sort of sanity out of the language you have put letters like "U" or "L"
at the end of all your inline declared numbers. I would recommend
testing on no less than 7 compilers all with maximum warning settings
and using lint if you plan on having any degree of portability.

But, no compiler or lint-like utility that I am aware of can actually
assist programmers with any kind of numerical determinism. You are
basically forced to become an expert at the language which may take
many weeks or months (Python can be learned in a few hours and doesn't
have these problems).

Here are some examples:

int a, b;
unsigned int c, d;
...
if (a < 0) a = -a;
return sqrt (a); /* Undefined result. */

b = a >> 24; /* A completely meaningless operation */

if ((a % c) == (b % c))
/* a and b having the same residue mod c is insufficient
to make this condition true */

d = (a - b) % c;
/* d is zero when a and b are equal mod c, but otherwise
will not necessarily be equal to the correct residue
mod c */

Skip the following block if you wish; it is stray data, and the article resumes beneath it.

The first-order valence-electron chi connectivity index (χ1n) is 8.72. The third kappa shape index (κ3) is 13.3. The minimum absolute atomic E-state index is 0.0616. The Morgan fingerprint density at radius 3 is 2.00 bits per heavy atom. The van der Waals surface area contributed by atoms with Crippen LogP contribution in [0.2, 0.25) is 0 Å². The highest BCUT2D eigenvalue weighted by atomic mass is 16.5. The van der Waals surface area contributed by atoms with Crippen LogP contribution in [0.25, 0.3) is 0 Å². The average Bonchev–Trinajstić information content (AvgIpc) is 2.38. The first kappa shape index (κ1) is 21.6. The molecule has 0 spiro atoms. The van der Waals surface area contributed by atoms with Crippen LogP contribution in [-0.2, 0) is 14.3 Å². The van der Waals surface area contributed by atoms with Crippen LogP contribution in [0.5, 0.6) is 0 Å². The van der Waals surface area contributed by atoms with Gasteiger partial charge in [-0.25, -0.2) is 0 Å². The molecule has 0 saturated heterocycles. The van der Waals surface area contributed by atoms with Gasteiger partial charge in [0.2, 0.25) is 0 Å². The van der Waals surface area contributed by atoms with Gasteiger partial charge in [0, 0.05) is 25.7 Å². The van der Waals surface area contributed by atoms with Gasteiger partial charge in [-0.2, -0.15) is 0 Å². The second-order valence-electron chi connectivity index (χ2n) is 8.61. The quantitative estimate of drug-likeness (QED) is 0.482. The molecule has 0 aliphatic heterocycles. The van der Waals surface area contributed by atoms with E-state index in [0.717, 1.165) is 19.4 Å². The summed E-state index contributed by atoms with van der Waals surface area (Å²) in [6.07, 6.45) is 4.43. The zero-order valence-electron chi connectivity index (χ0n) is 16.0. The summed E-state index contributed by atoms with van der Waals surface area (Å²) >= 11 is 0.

And just to annoy mathematicians, C uses "*" for two different
operations as well as part of the comment brackets (and uses "/" for
comment brackets as well).

C is just a rotten language for doing real mathematics. Most of these
problems go away in other languages -- especially those that support
arbitrary precision integers (like Java, Python, etc.)
Any advice ? Any link to a non verbose reference ?


Yeah, pick a different language.

---
Paul Hsieh
http://www.pobox.com/~qed/
http://bstring.sf.net/

Nov 14 '05 #4

P: n/a
we******@gmail.com wrote:
@(none) wrote:
Hi, I need to learn the necessary and sufficient C programming
knowledge in order to be able to implement number theory and
graph theory algorithms (as RSA or Dijkstra algorithms). No
system programming no network programming nor graphic
programming.
C is not a precise language, which makes it very hard to do
hardcore mathematics in it. Its possible, but you basically
have to compromise either on portability or speed, unless you
are willing to really become expert on the language.


Your trolling has been getting more and more pronounced over
the last few months.
Just learning how C deals with integers should give you
reason to reconsider using it as a language for this kind of
thing. To get some sort of sanity out of the language you